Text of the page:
#012: From militia commander to peacebuilder | Assaad Chaftari

“This would be enough for me. A second of hesitation when the drums of war start playing. One second of hesitation.”

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Episode notes

Assaad is best-known in Lebanon for an open letter in 2000, in which he apologised for what he’d done with the Lebanese Forces, a prominent Christian militia responsible for its share of atrocities.

This has been followed by nearly twenty years of philanthropic work. Much of it has been in partnership with other former combatants, through the organisation Fighters for Peace. He has also been involved with a range of initiatives seeking to unblock social dialogue more broadly.

His auto-biography La vérité meme si ma voix tremble is available in French and Arabic.

Topics discussed:

[02:20]  Goals in working with other ex-combatants to reach younger generations. Peacebuilding as change at the level of moral values.

[08:00]  Assaad’s background during the Lebanese civil war. A period in the wilderness as a “traitor”. Early interactions with Moral Rearmament / Initiatives of Change.

[19:00]  Dialogue across conflict lines, starting at an informal level. The gradual evolution of Assaad’s own attitudes and beliefs, before thinking about reaching agreement on tough issues.

[24:30]  Moving from a private change to public actions. A famous (and very controversial) open letter in 2000 expressing regrets, and ruptured relationships with many on his “side” of the civil war.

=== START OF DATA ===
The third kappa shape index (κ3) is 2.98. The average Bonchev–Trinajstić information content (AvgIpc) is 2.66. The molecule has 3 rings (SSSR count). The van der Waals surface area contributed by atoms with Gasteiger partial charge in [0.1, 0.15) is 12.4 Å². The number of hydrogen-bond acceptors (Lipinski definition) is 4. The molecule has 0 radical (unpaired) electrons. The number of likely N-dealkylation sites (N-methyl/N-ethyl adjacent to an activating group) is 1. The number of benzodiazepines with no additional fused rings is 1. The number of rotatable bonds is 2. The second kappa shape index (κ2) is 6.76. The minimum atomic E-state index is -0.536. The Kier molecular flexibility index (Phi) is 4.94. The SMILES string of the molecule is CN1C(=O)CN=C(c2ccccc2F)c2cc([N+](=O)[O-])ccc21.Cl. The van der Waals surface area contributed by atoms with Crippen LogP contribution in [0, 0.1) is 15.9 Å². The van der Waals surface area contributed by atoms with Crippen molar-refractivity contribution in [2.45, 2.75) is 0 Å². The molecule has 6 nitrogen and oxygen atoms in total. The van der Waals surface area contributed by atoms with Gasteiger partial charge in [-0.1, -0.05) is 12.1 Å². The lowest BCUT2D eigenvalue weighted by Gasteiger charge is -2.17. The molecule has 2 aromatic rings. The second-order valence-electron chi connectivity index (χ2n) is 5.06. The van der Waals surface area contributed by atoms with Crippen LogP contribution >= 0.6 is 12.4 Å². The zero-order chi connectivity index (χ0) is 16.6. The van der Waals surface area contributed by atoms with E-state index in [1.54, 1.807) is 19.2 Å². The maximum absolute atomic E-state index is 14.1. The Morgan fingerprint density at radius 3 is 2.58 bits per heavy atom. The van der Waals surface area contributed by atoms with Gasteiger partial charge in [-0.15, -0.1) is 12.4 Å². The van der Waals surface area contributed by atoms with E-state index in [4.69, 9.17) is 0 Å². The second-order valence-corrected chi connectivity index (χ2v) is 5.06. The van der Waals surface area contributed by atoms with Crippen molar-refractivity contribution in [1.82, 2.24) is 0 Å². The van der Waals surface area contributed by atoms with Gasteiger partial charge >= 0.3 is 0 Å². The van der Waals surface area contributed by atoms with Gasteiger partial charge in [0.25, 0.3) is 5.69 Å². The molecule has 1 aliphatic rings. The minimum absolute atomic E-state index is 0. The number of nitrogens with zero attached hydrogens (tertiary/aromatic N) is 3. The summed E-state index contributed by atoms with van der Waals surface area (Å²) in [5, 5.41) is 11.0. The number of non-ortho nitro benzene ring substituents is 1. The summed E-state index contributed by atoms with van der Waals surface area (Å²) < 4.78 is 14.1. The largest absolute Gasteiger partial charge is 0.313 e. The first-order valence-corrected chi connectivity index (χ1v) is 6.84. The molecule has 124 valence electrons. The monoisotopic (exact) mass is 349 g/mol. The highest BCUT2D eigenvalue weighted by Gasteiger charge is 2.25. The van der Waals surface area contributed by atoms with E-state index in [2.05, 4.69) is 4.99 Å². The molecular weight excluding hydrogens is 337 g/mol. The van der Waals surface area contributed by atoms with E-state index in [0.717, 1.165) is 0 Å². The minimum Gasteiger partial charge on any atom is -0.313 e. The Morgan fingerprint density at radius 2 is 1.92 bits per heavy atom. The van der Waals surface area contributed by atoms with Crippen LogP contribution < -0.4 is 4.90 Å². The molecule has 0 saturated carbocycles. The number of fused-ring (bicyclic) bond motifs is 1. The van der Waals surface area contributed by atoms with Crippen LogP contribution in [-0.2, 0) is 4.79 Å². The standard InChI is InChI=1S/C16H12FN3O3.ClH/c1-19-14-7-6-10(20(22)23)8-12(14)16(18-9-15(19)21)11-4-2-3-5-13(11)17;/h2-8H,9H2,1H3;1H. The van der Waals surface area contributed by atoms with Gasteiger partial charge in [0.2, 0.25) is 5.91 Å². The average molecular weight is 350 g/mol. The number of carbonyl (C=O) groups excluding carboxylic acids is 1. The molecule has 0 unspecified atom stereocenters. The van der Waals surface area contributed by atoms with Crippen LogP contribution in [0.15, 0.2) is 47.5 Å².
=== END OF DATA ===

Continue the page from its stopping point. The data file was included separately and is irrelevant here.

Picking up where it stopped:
[32:30]  Experiences with Fighters for Peace. “What works” in changing mindsets and behaviours for younger generations, and the impossibility of knowing for sure whether you’ve made a difference.

[40:45]  Changes at a societal level in Lebanon over the last twenty years. What’s (still) wrong with political and media discourse.

[44:50]  Why the Fighters for Peace “model”, with ex-combatants in the leading role, has special power. The limitations of encouraging reflection and dialogue in the face of widespread social trauma.

[50:50]  Personal responsibility in conflict situations. Our expectations about the weight that individuals can carry, and what brought Assaad himself to pay the price of activism.


#011: Women in violent extremist organisations in Indonesia | Siti Darojatul Aliah

“She spent seven years of savings to travel to Syria. You can imagine the propaganda of ISIS people, bringing Syria into her house. Bringing it into her mind.”

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Episode notes

Dete is a researcher and activist whose work revolves around in-depth, interview-based research with people detained for terrorism offences, and their families. This includes special focus on women as both partners and protagonists.

The results are used to inform dialogue with the Indonesian government and its international partners, along with targeted work to increase resilience to recruitment into vulnerable groups, and re-recruitment of former detainees.

Show notes:

[02:10]  Early work with women in jihadist circles. Contacts with detainees in Indonesia, and beginning to work with the circle of people around them.

[11:50]  The difficult task of sustaining trust and confidence with government security actors, while building relationships to better understand detainees and their families.

[16:00]  Pivoting to focus on women with an active role in violent extremism. Starting a new organisation, SeRVE Indonesia, inspired by experiences in Tunisia.

[18:30]  The kinds of grievances that drive recruitment into extremist organisations, in the Indonesian context. How to address these through dialogue, when structural factors are very slow to change.

[27:45]  Similarities and differences in what drives the recruitment of women. Experiences with migrant domestic workers, and the shifting approach of ISIL/ISIS.

[35:30]  The personal and professional difficulties of working on these issues. Gaps at the grass-roots, despite the high level of international attention to “extremism” issues.